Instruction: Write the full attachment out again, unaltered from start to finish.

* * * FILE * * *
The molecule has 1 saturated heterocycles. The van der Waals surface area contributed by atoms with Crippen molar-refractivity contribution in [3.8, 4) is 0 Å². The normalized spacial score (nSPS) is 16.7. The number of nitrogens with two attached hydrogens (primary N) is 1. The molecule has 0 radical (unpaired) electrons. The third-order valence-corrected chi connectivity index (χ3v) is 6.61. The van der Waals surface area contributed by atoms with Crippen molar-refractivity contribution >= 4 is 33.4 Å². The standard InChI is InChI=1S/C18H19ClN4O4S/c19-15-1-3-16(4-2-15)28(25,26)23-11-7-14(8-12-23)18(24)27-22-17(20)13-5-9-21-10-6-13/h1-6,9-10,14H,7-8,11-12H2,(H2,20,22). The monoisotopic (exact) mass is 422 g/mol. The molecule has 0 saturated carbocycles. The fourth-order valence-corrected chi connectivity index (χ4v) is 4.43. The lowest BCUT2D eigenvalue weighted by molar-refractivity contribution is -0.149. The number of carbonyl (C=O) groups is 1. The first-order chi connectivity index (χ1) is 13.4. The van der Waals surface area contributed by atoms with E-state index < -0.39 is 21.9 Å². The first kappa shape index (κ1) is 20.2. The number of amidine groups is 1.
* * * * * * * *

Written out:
The molecule has 1 saturated heterocycles. The van der Waals surface area contributed by atoms with Crippen molar-refractivity contribution in [3.8, 4) is 0 Å². The normalized spacial score (nSPS) is 16.7. The number of nitrogens with two attached hydrogens (primary N) is 1. The molecule has 0 radical (unpaired) electrons. The third-order valence-corrected chi connectivity index (χ3v) is 6.61. The van der Waals surface area contributed by atoms with Crippen molar-refractivity contribution >= 4 is 33.4 Å². The standard InChI is InChI=1S/C18H19ClN4O4S/c19-15-1-3-16(4-2-15)28(25,26)23-11-7-14(8-12-23)18(24)27-22-17(20)13-5-9-21-10-6-13/h1-6,9-10,14H,7-8,11-12H2,(H2,20,22). The monoisotopic (exact) mass is 422 g/mol. The molecule has 0 saturated carbocycles. The fourth-order valence-corrected chi connectivity index (χ4v) is 4.43. The lowest BCUT2D eigenvalue weighted by molar-refractivity contribution is -0.149. The number of carbonyl (C=O) groups is 1. The first-order chi connectivity index (χ1) is 13.4. The van der Waals surface area contributed by atoms with E-state index < -0.39 is 21.9 Å². The first kappa shape index (κ1) is 20.2. The number of amidine groups is 1.